Holistic Depth Psychotherapy - Nicole Ann Ditz, MA CMHC

Baby bird

N Ditz

"If a person is able to experience that he was never 'loved' as a child for what he was but for his achievements, success, and good qualities, and that he sacrificed his childhood for this 'love', this will shake him very deeply, but one day he will feel the desire to end this courtship. He will discover in himself a need to live according to 'his true self' and no longer be forced to earn love, a love that at root, still leaves him empty-handed since it is given to the 'false self'."

~ Alice Miller

Notes from the Chrysalis

Rebirthing the True Self:

"Be relentless in the looking, because you are the one you seek." ~ Rumi

The Joyful Hummingbird

"My journey through therapy:

I remember the moments before my very first session with Nicole: sitting in my car chain-smoking. I was 20 years old and had an abortion scheduled 2 days away. My life was a mess and I knew I had to do something. How did I get here?

When I first started therapy, I truly felt I had a great childhood; I spoke highly of my family members but could not understand why I felt so completely empty and why everything seemed to be falling apart. What I did not know was that my inner child had been in hiding my whole life due to my early experiences of which I was in denial; I had repressed my true feelings into the deepest recesses of my consciousness. By committing to regular therapy, I discovered that the deepest well of sorrow and grief had been stored inside of me and needed to be released. What I was mourning was the fact that I had never been truly seen, recognized or validated by my parents.

When I was a small child, I had developed a pattern of survival which was to be 'perfect': achieve more, be more, strive more. This was my strategy to get love, attention and approval. But it was never enough because I found that if I appeared to be too smart, pretty or successful, then I would be abandoned also.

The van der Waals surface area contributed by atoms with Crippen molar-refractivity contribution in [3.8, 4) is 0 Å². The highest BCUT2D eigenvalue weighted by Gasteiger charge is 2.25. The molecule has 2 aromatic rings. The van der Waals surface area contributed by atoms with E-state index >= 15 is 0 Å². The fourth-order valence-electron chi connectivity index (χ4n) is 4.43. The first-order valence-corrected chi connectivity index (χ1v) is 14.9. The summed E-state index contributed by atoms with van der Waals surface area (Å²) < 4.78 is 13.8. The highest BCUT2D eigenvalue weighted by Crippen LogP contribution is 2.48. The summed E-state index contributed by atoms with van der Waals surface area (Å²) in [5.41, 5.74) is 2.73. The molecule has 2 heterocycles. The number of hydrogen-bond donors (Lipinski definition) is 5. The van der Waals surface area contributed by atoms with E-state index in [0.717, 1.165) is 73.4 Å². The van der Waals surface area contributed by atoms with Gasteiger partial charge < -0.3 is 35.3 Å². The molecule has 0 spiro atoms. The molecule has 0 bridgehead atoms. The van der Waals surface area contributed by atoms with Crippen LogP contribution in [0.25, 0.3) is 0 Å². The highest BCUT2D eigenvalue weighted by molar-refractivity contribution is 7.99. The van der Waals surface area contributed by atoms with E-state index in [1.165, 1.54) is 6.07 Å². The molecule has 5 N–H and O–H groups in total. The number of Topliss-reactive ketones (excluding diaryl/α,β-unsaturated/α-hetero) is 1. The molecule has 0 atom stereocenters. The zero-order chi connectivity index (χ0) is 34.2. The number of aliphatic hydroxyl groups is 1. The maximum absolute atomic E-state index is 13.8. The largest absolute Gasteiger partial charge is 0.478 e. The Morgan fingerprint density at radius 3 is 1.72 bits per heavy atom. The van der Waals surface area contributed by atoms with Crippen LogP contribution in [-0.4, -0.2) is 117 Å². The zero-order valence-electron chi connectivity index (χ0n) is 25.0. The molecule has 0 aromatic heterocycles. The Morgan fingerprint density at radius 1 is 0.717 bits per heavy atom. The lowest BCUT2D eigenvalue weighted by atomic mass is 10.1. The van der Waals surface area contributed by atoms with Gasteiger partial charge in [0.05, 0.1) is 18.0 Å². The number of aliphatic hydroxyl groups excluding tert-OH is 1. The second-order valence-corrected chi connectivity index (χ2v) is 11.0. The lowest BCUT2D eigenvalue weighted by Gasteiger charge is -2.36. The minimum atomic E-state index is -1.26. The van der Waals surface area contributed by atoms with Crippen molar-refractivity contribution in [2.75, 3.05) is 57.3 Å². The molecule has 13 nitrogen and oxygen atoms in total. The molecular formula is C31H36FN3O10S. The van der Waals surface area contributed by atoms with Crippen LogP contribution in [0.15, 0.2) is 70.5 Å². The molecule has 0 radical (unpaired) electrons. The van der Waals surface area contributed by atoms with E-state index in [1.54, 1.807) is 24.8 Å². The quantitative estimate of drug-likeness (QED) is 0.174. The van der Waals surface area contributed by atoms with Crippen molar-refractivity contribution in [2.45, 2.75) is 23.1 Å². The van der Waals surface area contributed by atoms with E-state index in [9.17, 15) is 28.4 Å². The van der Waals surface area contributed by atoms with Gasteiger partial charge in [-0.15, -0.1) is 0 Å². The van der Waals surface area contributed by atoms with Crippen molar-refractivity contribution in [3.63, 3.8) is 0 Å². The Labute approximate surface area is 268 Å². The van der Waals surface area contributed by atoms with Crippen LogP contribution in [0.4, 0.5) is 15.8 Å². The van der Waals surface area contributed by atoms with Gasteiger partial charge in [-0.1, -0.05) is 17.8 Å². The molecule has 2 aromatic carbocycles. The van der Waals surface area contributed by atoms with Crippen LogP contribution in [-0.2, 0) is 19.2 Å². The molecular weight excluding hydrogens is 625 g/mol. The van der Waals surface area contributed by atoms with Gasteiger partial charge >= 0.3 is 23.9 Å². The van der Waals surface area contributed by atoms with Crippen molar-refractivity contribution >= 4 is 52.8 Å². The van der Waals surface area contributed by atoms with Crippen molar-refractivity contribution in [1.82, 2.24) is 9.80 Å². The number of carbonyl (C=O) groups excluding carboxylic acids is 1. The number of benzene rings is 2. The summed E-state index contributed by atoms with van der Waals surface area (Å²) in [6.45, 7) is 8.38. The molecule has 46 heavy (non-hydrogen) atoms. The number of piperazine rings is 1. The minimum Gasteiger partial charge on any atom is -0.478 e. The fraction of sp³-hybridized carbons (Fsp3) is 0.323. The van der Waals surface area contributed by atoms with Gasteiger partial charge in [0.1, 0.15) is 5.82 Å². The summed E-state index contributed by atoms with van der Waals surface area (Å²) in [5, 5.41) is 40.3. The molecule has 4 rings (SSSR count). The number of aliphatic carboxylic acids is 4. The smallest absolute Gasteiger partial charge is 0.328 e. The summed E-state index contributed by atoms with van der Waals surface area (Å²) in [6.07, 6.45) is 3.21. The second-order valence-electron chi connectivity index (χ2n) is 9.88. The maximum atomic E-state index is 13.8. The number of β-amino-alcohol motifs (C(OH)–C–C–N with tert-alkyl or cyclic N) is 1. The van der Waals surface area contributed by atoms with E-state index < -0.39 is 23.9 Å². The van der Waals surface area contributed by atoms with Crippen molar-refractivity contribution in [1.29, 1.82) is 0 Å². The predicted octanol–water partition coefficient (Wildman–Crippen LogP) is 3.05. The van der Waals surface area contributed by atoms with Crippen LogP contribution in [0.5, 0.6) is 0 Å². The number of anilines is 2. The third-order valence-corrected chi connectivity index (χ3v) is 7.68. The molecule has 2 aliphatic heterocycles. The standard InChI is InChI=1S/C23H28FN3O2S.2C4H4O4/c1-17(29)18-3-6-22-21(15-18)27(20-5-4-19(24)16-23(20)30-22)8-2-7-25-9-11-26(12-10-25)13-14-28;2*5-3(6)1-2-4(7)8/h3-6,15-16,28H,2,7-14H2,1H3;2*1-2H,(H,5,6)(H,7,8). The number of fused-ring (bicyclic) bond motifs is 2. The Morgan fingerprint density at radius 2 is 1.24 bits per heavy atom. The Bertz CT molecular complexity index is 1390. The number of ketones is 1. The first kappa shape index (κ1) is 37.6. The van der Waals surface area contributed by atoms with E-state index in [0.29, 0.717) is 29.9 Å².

"I know only the bright hunger
in my belly,
centered and true
as a child’s question; it leads
me on in the motherless geography…
This time I will not so easily
throw away my good name.
I will withhold my self
from the offering plate.
Prayers will be said
for my own homecoming."

~ Elaine Orr

In short, I was a 'parentified child', meaning my mother’s emotional parent. In my work with Nicole, I have had to face the truth that what I experienced with my mother had a name: 'emotional incest'. I had been my mother's caretaker, confidant, champion, and protector from my father. I had never really been a child. I was a little adult, my mother's captive to fill her unmet emotional needs, to mother her and soothe her, give her advice, and agree with her that my father was wrong. If I expressed needs of my own, such as spontaneous and natural emotions, I would be rejected & abandoned. As a young child I had to 'murder my True Self' to survive and become a false self: the 'good girl', which really means 'I don't have feelings or needs. I am invisible.'

I remember I used to feel so proud of the fact that adults forgot I was around because I was so polite and quiet. During this time (about age 8 to age 14), I became incredibly religious, praying the rosary daily and keeping daily tally to make sure that I never sinned. If I did, I would reprimand myself brutally. Looking back now, I can clearly see my intense devotion to the Virgin Mary as a young girl as a manifestation of my desperate need for a mother.

I used to pray for a miracle that She would appear to me, maybe on my way to school, or in my backyard in the middle of the night outside my bedroom window. I wanted to be good enough for her to show me that she loved me and that she heard my earnest daily prayers. I had a book of poems about the Blessed Mother and I would make up melodies and sing them aloud as part of my daily ritual. I viewed my spiritual devotion to Mary as fulfilling her need to be prayed to, nurturing her with my attentive prayers. I felt she responded by watching over me.

I derived a sense of connection and comfort from my devotion, and I think it was also an unconscious attempt to purify and cleanse myself of the incestuous feelings of being my mother’s instrument of oblivion. I developed an intense inner world that somehow gave me a sense of separateness from my mother (she resented my spiritual practice) and helped me connect to a motherly presence that was protective and nurturing." (cont'd on next page)

Nicole Ann Ditz, MA CMHC, Holistic Depth Psychotherapist

Voice Mail: (401) 573-6396  Email: info@holisticdepththerapy.com

Serving Rhode Island and Southeastern Connecticut